[ Writer ] = BAD
[ 02/22/03 ] = Ecocide

I have chosen to cover Capcom's shooter EcoFighters not only because it was re-released somewhat recently in Japan, but also because I don't see the game too often on other sites. Not to say I pity the game at all, but rather than doing a Musha or Ikaruga article, I have decided that EcoFighters should get the attention it needs. EcoFighters was given a limited run in 1994, but because of its rarity, the game could only be seen in what magazines chose to print on it (if anything), while some never even knew the game even existed. I myself have to admit that I had stumbled over this game on accident, and after the titled had lingered a bit in my brain, I realized it was one of the shooters that I had always heard about and had never been lucky enough to find or play. Fast forward to the year 2003, and among a few other re-releases Capcom has given us another chance to play one of its older CPS-II shooters. Hopefully this article will inspire some to put down Ikaruga, dig this game back up, and play it for a few weeks. Under its decieving design, EcoFighters is a serious shooter that fans of the genre might find challenging (and interesting).

To start, EcoFighters takes place in a time of interplanetary space travel that has resulted in the emergence of enterprises milking planets dry of their resources. In EcoFighters, it is your job to stop the most successful enterprise, Goyolk K.K., from wreaking any more havoc. That is, you must stop Goyolk K.K. from turning more planets into "dreadspheres" at any cost. Dug out of a junk-yard and sent by a friendly scientist guy named Dr. Mori, your little owl-looking ship sets off to stop the further natural destruction of the planet.







EcoFighters is a horizontal shooter similar to that of past titles like Gradius IV, Sol Divide, and R-Type Leo. The control of EcoFighters, in addition to the joystick, consists of three buttons; rotate left, shoot, and rotate right. The two ships (1P and 2P) in EcoFighters are equipped with a weapon called an "Arm." The "Arm" weapon is always on the two ships, and is similar to R-Type Orbs in the fact that the weapon can be used to block shots or deal damage in close range battles. The arm also differs in the fact that it is controlled by the rotate buttons, so the Arm is capable of swinging freely around the ship to attack in any direction. However, the Arm weapon in EcoFighters does not detach as the weapons in R-Type do, but each has instead their own lengths of reach.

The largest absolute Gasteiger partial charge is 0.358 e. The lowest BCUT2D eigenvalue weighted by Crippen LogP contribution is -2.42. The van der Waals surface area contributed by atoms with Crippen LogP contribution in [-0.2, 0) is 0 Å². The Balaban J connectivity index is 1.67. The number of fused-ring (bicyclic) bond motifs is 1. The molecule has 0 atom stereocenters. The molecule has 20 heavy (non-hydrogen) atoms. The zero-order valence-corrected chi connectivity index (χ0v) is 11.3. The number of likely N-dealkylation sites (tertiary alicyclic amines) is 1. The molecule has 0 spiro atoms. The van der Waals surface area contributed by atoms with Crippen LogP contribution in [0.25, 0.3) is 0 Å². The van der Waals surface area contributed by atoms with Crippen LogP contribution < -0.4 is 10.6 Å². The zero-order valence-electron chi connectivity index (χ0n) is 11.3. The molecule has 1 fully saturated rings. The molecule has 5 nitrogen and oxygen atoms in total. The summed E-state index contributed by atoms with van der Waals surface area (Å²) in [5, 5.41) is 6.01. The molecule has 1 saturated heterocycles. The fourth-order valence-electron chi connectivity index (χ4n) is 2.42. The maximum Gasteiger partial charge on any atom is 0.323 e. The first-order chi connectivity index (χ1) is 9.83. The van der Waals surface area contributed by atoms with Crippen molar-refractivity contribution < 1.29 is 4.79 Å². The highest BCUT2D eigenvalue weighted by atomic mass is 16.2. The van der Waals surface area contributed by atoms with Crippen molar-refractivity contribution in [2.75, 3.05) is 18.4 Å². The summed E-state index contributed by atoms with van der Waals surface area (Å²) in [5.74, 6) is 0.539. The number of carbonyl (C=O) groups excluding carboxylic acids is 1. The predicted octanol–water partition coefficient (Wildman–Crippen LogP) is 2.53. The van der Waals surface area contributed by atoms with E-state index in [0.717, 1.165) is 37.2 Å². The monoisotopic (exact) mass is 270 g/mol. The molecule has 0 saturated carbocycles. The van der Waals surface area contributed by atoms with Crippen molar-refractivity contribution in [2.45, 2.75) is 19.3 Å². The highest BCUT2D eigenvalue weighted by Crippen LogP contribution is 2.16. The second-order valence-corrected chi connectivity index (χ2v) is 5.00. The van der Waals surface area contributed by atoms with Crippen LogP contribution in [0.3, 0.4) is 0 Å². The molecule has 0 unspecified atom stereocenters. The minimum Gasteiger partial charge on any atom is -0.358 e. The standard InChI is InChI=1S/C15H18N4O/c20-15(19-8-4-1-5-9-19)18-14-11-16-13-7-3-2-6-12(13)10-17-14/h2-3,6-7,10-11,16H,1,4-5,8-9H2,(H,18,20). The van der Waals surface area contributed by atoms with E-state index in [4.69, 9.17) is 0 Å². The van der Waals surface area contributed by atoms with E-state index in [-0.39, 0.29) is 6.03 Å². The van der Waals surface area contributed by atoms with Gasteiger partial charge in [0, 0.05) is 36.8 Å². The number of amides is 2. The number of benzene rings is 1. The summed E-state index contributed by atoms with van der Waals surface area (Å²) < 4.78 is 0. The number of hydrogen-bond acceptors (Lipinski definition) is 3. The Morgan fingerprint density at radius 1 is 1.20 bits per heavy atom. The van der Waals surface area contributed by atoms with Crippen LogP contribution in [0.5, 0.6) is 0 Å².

There are four different Arms in EcoFighters to use; Arm 1 (Default) rapidly fires energy balls with a good charge shot, and the Arm 2 (Hammer) is a giant ball that is slow but powerful, and effective in protecting your ship from shots and collisions. The Arm 3 (Laser Sword) is a gun that will satisfy close range pilots that like power, while the Arm 4 (Wheel) is a spread gun that is capable of destroying many ships at a time. The Default, Hammer, and Wheel can be charged to release a power shot, while the Laser Sword gun is constantly firing, therefore it has not charge shot. The charge shot that Arms 1, 2, and 4 have are essential to survive in EcoFighters, as each has some very useful functions; the Default Arm charge shot can go through lots of powerful shots, the Hammer Arm is strong and can go through anything in the game to hit a target, and the Wheel Arm has homing shots that are weak but charge quickly. In addition to the four different Arm guns in the game, Vulcan, Bomb, and Homing alternate weapons are available to fire from your ship (not the Arm).

The Vulcan fires shots forward just as in other shooters, the Bombs are a continuous ground assault, and the Homing shots seek the enemy and destroy. Also in EcoFighters are crystals that are collected to level up your ship's Arm weapon (as can be seen in the screenshots); for every 20 collected you get a level up, and after so many levels you can max out your ship's Arm, making your ship very powerful (but not invincible). My favorite maxed out Arm is the Default Arm; it's absolute chaos in the sky once this thing starts to distribute chaos in rapid balls of orange death (just look at the pics).